Facebook, which you may be familiar with, has these things called “promotion guidelines,” which are rules for marketers and brands to follow when leveraging Facebook as a marketing tool. Much like the zoo governs my life, these govern how you can leverage the social network while ensuring compliance with Facebook’s recommended use.
Reputable brands follow these guidelines more often than not, and most previous ramifications for failing to do so have included a promotion shut down by Facebook or even having a Page pulled from the platform all together.
Oh the humanity (Pandanity?)….Anyhow, things are changing, much like hairstyles and my wasteline.
In the past, Facebook promotion guidelines were clear that all promotions must take place in a third party app (i.e., not on your Timeline) and that you cannot leverage Facebook features or functionality as a condition of entry (e.g., comment here or like this Page). But yesterday Facebook made some fairly significant changes to these guidelines.
One is removing the requirement that promotions be administered through apps. This means, in a pill, that brands may now use their Page Timelines and/or apps for promotions. Brands can collect entries by having consumers post on the Page or comment/like a post. They can also collect entries by having consumers send a message to the Page. Finally, brands may now leverage Facebook likes as a voting mechanism. For example: If you want to post 12 photos, users can simply like the photo to vote for their favorite, and you may distribute a prize accordingly. Or, you may ask users to comment on a post, share a post, or another Facebook action that may enter them into a sweepstakes or contest. Note that these new guidelines apply to Page only. Personal profiles cannot leverage Timelines for promotions.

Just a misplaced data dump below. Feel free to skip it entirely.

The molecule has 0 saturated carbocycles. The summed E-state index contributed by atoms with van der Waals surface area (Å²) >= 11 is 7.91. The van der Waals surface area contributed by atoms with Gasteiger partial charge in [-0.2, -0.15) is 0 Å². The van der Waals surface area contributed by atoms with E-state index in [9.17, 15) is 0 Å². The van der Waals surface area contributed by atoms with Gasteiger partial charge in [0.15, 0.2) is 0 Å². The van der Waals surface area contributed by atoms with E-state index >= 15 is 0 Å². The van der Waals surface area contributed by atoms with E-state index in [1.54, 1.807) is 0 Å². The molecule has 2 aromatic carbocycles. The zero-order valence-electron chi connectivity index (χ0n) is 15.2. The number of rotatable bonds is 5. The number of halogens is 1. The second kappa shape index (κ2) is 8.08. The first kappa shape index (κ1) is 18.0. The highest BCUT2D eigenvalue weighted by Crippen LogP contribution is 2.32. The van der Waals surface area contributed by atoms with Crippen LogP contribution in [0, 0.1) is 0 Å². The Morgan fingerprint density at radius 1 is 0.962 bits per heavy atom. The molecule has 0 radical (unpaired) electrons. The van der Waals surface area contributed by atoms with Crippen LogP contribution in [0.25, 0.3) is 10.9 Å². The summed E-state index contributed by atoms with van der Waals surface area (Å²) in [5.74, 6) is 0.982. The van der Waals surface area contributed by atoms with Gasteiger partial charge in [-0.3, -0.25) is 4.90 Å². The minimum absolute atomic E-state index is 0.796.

The other one of significance was requiring accurate tagging. This serves as a mechanism to ensure accuracy (and likely minimize spamming), so Facebook now prohibits Pages from tagging or encouraging people to tag individuals in content in which they are not depicted. For example, you cannot ask consumers to tag themselves in a photo as a method of entry.
The implications of all this? In the short term, the biggest for brands is that third party apps are no longer required. This benefits brands greatly, as most of the time spent on Facebook is in the Newsfeed. However, this doesn’t mean that all app providers will go by the wayside. I’d recommend that you continue to leverage third-party apps for promotions that would benefit from a more robust experience. Allowing consumers to enter simply through a comment or a like on your Page also means manually recording each entry – making the process of selecting and verifying a winner potentially more time-intensive. Avoiding developing an app may save money but there may be other costs of running a non-automated promotion. It’s also still important to clearly spell out the rules and regulations of your promotion – whether that be in a third-party app, in your Page Info section or on your website.
As brands begin leveraging these new options for Facebook promotions, it’s likely the landscape will become even more crowded with contests and sweepstakes, as the barrier for entry has been dropped. As a result, users will be bombarded with more competing brand messages than ever before as interactions from their friends show in their Newsfeed. It’s vital that brands think about how their promotions can break through the clutter with compelling and relevant experiences that will drive interest among their target audiences.